The most often encountered software problems are directly related to the connection with the Internet. Stand-alone off-line computers rarely experience software issues that aren’t a result of a hardware failure. Since the vast majority of computer users are wired into the Internet one way or another, those particular software vulnerabilities will always be exploited, one way or another. The number one threat to the Internet community is contamination of the software or operating system by a virus. Failure to update operating system and application software is simply inviting trouble.
Viruses have pierced the veil – they are vampires and they want your blood. Gone are the days when the user would have to perform an ill-advised action to acquire one. They do not need an invitation any more. A quality anti-virus program is mandatory. There are dozens available, many are inexpensive or have free for home use full-function versions. When shopping for anti-virus software, exercise due diligence. Research the product then use a known-good download provider. The same applies to malware and adware removing software.
A strong firewall is essential. As with anti-virus software, there are several firewalls available. When protecting servers, which are the primary target of opportunity for hackers, it’s especially important to “bullet-proof” the installation. Lately, SQL injection exploits have been crashing servers running eCommerce sites. Engineers qualified to ensure a server is properly protected are not inexpensive. Expect to spend several hundred dollars to have a properly set up server.
Software updates include both the operating system and applications. The software manufacturers are generally reliable to promulgate and propagate patches as soon as the need is identified. This requires very little user intervention except to allow the software to be installed. In cases where the machine is stand-alone or does not have the privileges required, contact the system administrator.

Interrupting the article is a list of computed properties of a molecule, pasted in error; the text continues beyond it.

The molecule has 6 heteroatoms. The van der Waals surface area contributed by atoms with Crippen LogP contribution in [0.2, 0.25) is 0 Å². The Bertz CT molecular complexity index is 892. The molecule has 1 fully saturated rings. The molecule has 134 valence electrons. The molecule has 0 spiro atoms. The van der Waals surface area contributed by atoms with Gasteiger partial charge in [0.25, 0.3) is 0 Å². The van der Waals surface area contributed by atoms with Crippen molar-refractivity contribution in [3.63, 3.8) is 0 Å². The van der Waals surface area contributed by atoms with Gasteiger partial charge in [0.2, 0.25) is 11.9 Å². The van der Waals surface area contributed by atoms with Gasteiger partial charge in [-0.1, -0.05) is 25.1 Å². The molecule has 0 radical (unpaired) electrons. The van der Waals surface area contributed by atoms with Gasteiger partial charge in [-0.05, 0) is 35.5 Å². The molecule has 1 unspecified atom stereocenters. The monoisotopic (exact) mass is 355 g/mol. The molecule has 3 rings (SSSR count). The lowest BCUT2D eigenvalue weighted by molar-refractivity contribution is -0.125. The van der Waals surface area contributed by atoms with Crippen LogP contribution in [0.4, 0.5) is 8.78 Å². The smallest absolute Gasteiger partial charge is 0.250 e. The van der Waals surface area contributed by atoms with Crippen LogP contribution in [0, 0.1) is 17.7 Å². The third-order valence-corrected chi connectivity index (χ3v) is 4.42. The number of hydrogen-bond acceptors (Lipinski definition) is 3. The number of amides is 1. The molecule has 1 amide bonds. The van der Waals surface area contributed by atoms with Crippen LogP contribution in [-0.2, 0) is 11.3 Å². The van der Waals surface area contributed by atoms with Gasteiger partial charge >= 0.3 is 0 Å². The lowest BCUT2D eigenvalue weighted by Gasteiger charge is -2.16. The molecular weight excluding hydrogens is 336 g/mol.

Another issue with windows based computers that crops up often, is the dreaded blue screen of death. The BSOD is the computers way of saying “Ouch. That really hurt!” Then the computer dies gracefully. Interpreting the cryptic and arcane series of numbers and letters on the typical BSOD can lead to an instant headache. Generally, the problem is a dysfunction between a software driver and the associated hardware device. The easiest way to fix a BSOD is to turn off the CPU, remove all but the graphics card, and one memory chip, and one system drive. Boot up and see if it runs. If yes, power down, add another card and restart. Do this until the machine throws a BSOD. The chances are good the last component installed – or its software– is the problem.